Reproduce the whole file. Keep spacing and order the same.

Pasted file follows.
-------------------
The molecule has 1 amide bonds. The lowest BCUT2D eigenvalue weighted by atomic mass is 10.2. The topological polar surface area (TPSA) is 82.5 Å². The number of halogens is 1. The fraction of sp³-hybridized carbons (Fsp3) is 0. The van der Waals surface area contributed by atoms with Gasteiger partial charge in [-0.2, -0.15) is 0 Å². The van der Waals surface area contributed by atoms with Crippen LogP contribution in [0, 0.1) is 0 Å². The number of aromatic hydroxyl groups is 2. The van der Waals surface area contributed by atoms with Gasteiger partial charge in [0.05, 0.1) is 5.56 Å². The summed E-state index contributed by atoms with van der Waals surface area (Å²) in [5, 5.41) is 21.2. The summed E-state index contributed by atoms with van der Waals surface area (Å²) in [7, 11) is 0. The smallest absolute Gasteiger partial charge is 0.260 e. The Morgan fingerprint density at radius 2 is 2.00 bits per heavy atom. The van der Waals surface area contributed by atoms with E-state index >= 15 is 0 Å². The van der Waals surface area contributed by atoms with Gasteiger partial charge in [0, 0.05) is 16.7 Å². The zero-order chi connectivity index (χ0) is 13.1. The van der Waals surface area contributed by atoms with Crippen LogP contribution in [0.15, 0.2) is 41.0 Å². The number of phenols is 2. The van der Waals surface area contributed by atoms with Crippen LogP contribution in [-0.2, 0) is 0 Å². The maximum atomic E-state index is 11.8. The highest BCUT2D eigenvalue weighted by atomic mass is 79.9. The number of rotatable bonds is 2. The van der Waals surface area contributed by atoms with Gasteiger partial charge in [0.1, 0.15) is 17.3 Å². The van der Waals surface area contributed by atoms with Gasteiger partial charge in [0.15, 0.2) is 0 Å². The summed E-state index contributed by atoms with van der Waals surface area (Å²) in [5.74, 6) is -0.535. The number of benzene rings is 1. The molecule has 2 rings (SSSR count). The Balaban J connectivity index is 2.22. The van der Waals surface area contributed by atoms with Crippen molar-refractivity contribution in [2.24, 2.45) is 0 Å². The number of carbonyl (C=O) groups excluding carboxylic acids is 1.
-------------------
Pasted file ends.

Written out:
The molecule has 1 amide bonds. The lowest BCUT2D eigenvalue weighted by atomic mass is 10.2. The topological polar surface area (TPSA) is 82.5 Å². The number of halogens is 1. The fraction of sp³-hybridized carbons (Fsp3) is 0. The van der Waals surface area contributed by atoms with Gasteiger partial charge in [-0.2, -0.15) is 0 Å². The van der Waals surface area contributed by atoms with Crippen LogP contribution in [0, 0.1) is 0 Å². The number of aromatic hydroxyl groups is 2. The van der Waals surface area contributed by atoms with Gasteiger partial charge in [0.05, 0.1) is 5.56 Å². The summed E-state index contributed by atoms with van der Waals surface area (Å²) in [5, 5.41) is 21.2. The summed E-state index contributed by atoms with van der Waals surface area (Å²) in [7, 11) is 0. The smallest absolute Gasteiger partial charge is 0.260 e. The Morgan fingerprint density at radius 2 is 2.00 bits per heavy atom. The van der Waals surface area contributed by atoms with E-state index >= 15 is 0 Å². The van der Waals surface area contributed by atoms with Gasteiger partial charge in [0, 0.05) is 16.7 Å². The zero-order chi connectivity index (χ0) is 13.1. The van der Waals surface area contributed by atoms with Crippen LogP contribution in [0.15, 0.2) is 41.0 Å². The number of phenols is 2. The van der Waals surface area contributed by atoms with Crippen LogP contribution in [-0.2, 0) is 0 Å². The maximum atomic E-state index is 11.8. The highest BCUT2D eigenvalue weighted by atomic mass is 79.9. The number of rotatable bonds is 2. The van der Waals surface area contributed by atoms with Gasteiger partial charge in [0.1, 0.15) is 17.3 Å². The van der Waals surface area contributed by atoms with Gasteiger partial charge in [0.15, 0.2) is 0 Å². The summed E-state index contributed by atoms with van der Waals surface area (Å²) in [5.74, 6) is -0.535. The number of benzene rings is 1. The molecule has 2 rings (SSSR count). The Balaban J connectivity index is 2.22. The van der Waals surface area contributed by atoms with Crippen molar-refractivity contribution in [2.24, 2.45) is 0 Å². The number of carbonyl (C=O) groups excluding carboxylic acids is 1.